Young Adult Fiction for Literary Minded Adults
There is something about the crunching of leaves and a crisp fall breeze that hits me with nostalgia for new school clothes, Friday night football games, and Homecoming dances. Then, I remember that I’m a high school teacher so I’m actually surrounded by students and school bells all the time. That somehow doesn’t make it any less fun to read stories about high school. In fact, autumn is the perfect time to indulge in these back to school vibes and read some Young Adult fiction.
YA definitely gets a reputation for being campy and cliché. As a teacher, I consider it to be my responsibility to read books that might be popular with my students, which means reading lots of YA. While I have read lots of cringe-worthy YA, I am also constantly discovering thoughtful and well-written young adult novels that rival many books on the general fiction shelves. Lots of the new YA coming out is inclusive and progressive, but also fluffy, angsty, and fresh. There is a little something for everyone. Here is my YA reading list for literary-minded adults:
The Hate U Give, Angie Thomas – This novel has been getting lots of hype lately and it’s so justified- this book is brilliant. Thomas’ novel confronts American racial inequalities head on. It’s the story of Starr, a teen girl from a poor, Black neighborhood, who attends private school in the white suburbs. When she witnesses her friend’s murder by a cop, she has to reconcile the tensions and injustices between her two communities. This novel dives into issues of police violence, inner city gangs, and code-switching. It’s so pertinent to our world today – and soon to be a movie!
The Summer of Salt, Katrina Leno – This is the ideal aesthetic novel. It takes place on a dreamy island in the sea where a family of female witches live. In the summer before college, Georgina wonders if her powers will ever arrive. Whimsical and lush, this novel takes on a profound feminist message that is fitting for the #MeToo era.
Eleanor and Park, Rainbow Rowell – When I finished reading this book, I truly felt like I was in high school again. Rowell authentically captures how earth-shattering first love is, while also telling the story of a girl with a deeply troubled home life. The novel shares how Eleanor and Park meet on the bus and fall in love by sharing music, comics, and conversations. It’s also set in Omaha, Nebraska, where I am currently teaching!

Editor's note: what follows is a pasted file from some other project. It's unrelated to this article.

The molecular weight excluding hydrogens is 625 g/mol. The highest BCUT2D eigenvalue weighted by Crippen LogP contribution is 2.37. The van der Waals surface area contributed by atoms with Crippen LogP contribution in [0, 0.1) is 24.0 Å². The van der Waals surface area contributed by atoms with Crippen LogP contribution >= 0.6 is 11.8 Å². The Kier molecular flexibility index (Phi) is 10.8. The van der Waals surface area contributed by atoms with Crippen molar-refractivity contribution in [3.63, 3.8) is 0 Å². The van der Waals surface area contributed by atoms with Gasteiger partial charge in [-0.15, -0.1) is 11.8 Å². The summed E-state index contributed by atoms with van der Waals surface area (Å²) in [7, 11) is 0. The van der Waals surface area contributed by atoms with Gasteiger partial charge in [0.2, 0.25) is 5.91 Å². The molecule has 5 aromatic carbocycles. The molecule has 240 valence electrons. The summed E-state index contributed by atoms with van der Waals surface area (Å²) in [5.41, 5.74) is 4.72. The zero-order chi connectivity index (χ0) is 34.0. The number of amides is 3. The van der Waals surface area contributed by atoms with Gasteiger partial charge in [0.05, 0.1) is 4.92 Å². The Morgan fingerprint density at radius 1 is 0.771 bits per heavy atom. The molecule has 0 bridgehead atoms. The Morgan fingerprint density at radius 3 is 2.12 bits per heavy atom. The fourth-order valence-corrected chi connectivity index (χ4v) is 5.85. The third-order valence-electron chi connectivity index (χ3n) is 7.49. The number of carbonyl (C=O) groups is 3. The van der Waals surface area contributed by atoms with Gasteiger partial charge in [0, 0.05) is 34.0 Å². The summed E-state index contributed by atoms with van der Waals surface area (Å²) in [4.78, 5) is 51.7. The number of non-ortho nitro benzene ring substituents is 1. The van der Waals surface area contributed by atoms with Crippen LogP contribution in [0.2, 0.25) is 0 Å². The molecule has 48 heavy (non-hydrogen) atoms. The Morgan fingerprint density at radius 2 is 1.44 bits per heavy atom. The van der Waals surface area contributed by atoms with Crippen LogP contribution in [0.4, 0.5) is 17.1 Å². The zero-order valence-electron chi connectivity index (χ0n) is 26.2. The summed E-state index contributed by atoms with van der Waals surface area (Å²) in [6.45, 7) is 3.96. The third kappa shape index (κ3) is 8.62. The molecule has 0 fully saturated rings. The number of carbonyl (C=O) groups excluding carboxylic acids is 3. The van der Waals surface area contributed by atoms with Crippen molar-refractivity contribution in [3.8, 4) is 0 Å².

The Astonishing Color of After, Emily X.R Pan – It’s easy to think that magical realism must belong only to the great post-colonial writers of the past, but Pan creates an elegant YA magical realist novel that is simply “astonishing.” It tells the story of Leigh, a 14-year-old Taiwanese-American, whose mother turns into a bird after dying of suicide. The bird leads Leigh to Taipei where she unearths ghosts and family secrets as she deals with her own grief. With writing that is both dazzling and haunting, this is the kind of novel that stays with you for a long time.
Anna and the French Kiss, Stephanie Perkins – Don’t judge this novel by its corny title. This book is addictive and adorable. It’s dear to my heart, and I’m pretty sure I’ve read it at least 5 times. At its beginning, Anna gets sent to boarding school in Paris. She is nothing but resentful to be spending her senior year without her friends. When she gets taken in the by school’s arty group of friends, she starts to develop a crush on Etienne St. Clair, an American boy with a British accent anda girlfriend. It’s a good old-fashioned , swoony YA romance. I’m inclined to think that every book (especially YA) is better when it includes boarding schools and Paris. I also love love love the companion novel, Isla and the Happily Ever Afters, which is another boarding school in Paris love story!
We Are Okay, Nina LaCoeur – I read this short novel in a single evening because it is so quietly entrancing. A meditation on loneliness and grief, it’s the story of Marin who chooses to spend her Christmas break alone in her college dorm instead of going back to California. When a friend from her past comes to visit, she must confront the events of the last summer that she has tried so hard to forget. Deeply interior and desperately tender- this book leaves readers with lasting message of healing, growth, and memory.
Foolish Hearts, Emma Mills – I’m rounding out the list with another genuinely cute read. When the novel begins, high school senior Claudia has just one friend and prefers to spend her weekends playing video games with her family. She ends up uncovering a huge secret, joining her school’s production of A Midsummer’s Night Dream, and breaking out of her shell. It’s a cozy story about friendship, theater, and a little romance. After I finishing it, my roommates ended up falling in love with it too. It’s become a fan favorite in our house.
With so many YA inspired films, like To All the Boys I’ve Loved Beforeand Love, Simon, gracing our screens in the past few months, YA is more relevant than ever. I find that YA makes a perfect break from reading lots of literary or classic fiction. So as fall settles, why not spend a rainy afternoon with a cup of coffee and a YA novel?
M. A. McCuen is a secondary English literature teacher and grad student in Omaha, Nebraska. Originally from Michigan, she graduated with a BA in English and French from University of Notre Dame in 2016 where she spent a semester studying at the University of Paris Diderot and interning in Ireland. After graduation, she spent a year teaching abroad on Wexford, Ireland, before beginning her M.Ed at Creighton University.